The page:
Back to Harry Browne: “The stock exchange isn’t a pulpit,” he said. “If you want to promote a particular environmental policy, political philosophy or other personal enthusiasm, do it with the profits you make from hardheaded investing.”
To the markets…
The Dow’s up 100 points, to 26,765.78, and the S&P 500’s up seven points, to 2,937.91.
The Nasdaq’s still floating above 8,000, up just one point.
As for commodities, oil’s holding steady at $70.47; gold’s right above $1,200.
Bitcoin gained about $220, to $6,714.46.
“What is left to say about cannabis sensation Tilray Inc.?” says Greg Guenthner.
“No one had ever heard the company’s name until the stock debuted on the Nasdaq in late July,” he continues.
(To be fair, our pot stock expert, Ray Blanco, was onto the company… but we digress.)
When it went public, Tilray’s shares traded for less than $30 and then the stock went parabolic — doubling its price — last month.
“As pot stock fever infected countless traders,” Greg says, “the stock briefly touched $300 on Wednesday in a wild trading session that produced five trading halts.
“Tilray stock has now become a day trader’s best friend (or worst enemy, depending on what time you try to sell your shares).
“The stock eventually retreated on Wednesday afternoon and posted gains just shy of 40% by the closing bell,” says Greg. “Shares would then fall another 18% on Thursday to close just below $177.”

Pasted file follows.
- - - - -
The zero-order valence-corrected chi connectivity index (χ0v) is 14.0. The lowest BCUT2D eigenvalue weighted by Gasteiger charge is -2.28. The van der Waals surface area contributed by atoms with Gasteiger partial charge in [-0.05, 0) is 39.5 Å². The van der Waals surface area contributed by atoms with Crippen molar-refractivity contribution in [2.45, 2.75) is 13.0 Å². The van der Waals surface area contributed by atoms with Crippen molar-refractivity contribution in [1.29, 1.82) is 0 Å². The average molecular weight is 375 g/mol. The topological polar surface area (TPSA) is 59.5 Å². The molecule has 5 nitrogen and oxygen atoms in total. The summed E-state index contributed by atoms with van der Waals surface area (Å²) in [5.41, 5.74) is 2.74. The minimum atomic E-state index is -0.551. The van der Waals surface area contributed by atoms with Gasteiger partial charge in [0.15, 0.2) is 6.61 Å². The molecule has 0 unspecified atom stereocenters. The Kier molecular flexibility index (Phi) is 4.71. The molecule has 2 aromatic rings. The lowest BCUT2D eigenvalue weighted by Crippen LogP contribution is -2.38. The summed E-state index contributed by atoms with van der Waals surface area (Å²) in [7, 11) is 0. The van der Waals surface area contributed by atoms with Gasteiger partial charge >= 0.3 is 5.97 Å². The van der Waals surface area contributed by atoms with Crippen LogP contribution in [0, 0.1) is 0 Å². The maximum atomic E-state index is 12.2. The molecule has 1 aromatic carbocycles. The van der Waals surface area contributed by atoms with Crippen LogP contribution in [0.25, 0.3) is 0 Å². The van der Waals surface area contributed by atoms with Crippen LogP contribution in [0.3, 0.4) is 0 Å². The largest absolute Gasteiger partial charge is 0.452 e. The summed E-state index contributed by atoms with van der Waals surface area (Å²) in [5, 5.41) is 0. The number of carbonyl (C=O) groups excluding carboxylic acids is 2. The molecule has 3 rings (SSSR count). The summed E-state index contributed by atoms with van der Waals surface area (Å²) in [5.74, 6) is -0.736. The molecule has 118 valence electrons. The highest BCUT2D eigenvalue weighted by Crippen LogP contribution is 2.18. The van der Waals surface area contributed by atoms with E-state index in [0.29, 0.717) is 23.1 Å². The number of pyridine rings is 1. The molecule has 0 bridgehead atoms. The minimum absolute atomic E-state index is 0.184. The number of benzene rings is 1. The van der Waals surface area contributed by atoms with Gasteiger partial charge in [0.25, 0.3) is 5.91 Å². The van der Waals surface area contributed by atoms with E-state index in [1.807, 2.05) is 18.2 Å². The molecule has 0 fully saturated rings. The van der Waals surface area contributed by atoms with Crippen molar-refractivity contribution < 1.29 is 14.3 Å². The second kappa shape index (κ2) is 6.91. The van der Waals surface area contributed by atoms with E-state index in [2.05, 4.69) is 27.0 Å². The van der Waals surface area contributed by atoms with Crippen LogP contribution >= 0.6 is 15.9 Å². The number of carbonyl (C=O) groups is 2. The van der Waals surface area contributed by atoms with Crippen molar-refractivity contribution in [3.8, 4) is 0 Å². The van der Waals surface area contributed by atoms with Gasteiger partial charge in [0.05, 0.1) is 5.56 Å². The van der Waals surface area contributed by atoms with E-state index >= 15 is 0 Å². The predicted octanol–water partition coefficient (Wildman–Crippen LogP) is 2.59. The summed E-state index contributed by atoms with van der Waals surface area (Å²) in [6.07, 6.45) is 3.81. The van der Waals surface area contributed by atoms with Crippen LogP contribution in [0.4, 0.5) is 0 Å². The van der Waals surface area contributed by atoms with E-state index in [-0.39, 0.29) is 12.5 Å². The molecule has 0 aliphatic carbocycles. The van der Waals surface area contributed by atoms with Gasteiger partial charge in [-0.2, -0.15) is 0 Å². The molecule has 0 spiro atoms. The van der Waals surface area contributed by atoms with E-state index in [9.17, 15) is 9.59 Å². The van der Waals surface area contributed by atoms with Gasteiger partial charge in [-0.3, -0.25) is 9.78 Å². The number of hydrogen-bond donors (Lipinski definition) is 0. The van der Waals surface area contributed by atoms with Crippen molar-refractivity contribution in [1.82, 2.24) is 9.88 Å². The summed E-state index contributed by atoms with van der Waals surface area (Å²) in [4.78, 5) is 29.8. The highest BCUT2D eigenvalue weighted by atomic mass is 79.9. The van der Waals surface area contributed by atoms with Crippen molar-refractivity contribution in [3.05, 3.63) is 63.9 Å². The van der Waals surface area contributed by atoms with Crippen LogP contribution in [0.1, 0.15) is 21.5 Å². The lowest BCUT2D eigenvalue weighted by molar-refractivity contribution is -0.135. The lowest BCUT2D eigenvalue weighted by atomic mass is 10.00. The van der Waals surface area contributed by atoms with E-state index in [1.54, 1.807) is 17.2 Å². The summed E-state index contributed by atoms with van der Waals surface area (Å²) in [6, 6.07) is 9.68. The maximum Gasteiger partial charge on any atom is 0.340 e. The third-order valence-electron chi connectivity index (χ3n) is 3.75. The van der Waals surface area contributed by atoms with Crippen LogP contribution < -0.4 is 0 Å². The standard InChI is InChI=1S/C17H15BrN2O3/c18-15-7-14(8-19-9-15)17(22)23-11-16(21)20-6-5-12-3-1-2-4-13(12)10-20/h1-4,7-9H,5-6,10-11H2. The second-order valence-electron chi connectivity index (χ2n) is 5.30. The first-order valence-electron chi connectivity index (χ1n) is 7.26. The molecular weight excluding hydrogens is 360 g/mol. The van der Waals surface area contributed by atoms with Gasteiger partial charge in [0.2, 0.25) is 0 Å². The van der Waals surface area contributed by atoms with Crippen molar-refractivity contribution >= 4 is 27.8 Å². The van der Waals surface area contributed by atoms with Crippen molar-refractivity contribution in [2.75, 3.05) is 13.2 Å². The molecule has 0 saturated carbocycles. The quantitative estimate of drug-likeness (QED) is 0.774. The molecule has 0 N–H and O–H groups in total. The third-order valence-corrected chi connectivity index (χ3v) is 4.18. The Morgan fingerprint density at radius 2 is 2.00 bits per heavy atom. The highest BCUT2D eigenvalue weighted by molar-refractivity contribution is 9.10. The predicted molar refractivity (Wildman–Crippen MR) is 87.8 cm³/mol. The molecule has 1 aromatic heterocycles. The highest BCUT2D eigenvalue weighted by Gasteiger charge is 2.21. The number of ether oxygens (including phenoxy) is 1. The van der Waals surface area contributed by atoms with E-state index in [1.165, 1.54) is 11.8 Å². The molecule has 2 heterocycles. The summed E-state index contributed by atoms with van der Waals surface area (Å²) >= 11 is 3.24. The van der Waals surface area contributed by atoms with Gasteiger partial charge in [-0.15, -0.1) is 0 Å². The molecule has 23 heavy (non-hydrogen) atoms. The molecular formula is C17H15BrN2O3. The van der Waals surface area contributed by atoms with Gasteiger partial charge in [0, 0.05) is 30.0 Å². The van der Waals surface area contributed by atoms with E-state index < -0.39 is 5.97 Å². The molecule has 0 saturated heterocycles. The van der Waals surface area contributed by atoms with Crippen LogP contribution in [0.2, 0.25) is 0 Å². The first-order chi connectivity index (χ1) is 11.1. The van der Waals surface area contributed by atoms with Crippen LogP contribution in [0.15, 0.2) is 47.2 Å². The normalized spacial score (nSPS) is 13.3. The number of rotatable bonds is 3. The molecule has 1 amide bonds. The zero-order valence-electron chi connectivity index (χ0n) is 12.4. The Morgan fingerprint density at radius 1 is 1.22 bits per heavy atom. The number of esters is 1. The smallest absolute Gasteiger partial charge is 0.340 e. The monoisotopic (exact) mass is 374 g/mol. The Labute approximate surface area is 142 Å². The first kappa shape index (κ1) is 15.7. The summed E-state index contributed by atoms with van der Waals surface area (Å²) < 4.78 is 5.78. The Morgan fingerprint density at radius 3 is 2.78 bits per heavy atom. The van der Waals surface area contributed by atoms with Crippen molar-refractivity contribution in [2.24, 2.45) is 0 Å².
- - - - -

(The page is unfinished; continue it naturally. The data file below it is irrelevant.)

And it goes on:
Sure, but the thing about bubbles is they can inflate much bigger than analysts expect.
Does that mean Greg’s buying? He says: “While I’m not crazy enough to buy shares at these levels, I’m also not about to declare the rally dead just yet…”
Ray Blanco agrees with Greg — pot stocks can fly too close to the sun — but if you trade like a pro, the world of pot stocks is “fast-paced, exciting and potentially very lucrative.”
As for trading like a pro…
Ray concedes pot stocks can be volatile and thinly traded. For that reason: “You should use ‘speculation’ money to buy penny pot stocks. That’s money you can afford to lose.
“Buying pot stocks can be risky,” he says. “All positions can, and some will, go to $0.”
For that reason, you should never put your family’s financial well-being at risk with any investment strategy, including pot stocks.
More advice from Ray:
- “Every time you buy a pot stock, you should use what’s called a limit order. This allows you to set a ceiling on the price you’re willing to pay. If the price is going up quickly, a limit order protects you from paying too much
- “Every time you buy a pot stock, you should also have a stop strategy firmly in place. That means you know exactly how much you’re willing to lose on a position before you sell your shares.”
On to selling pot stocks: “Pot stocks move fast,” Ray says. “Sometimes a few hours will be the difference between a small gain and a huge gain.”
(See example of Tilray above.)
As America’s No. 1 pot stock expert, Ray promises to give you the scoop on the best stocks in the cannabis space.
“The ideas you receive from me will be direct and to the point,” Ray says, “If I say a stock is looking good, it’s because my research shows this. And if it’s a dog, I’ll pull no punches.
“Having the right information is key to playing pot stocks,” he continues. “And using my research you’ll be able to make the most out of your pot plays.
“Before we wrap things up there’s one more thing we need to cover,” says Ray. “That’s how to get started if you don’t currently have an online broker for trading stocks.” Which might be the most-asked question from would-be investors…
Ray says the brokerage you use is entirely up to you, but he gives a few recommendations while stressing he has no affiliation with any of these brokerage services.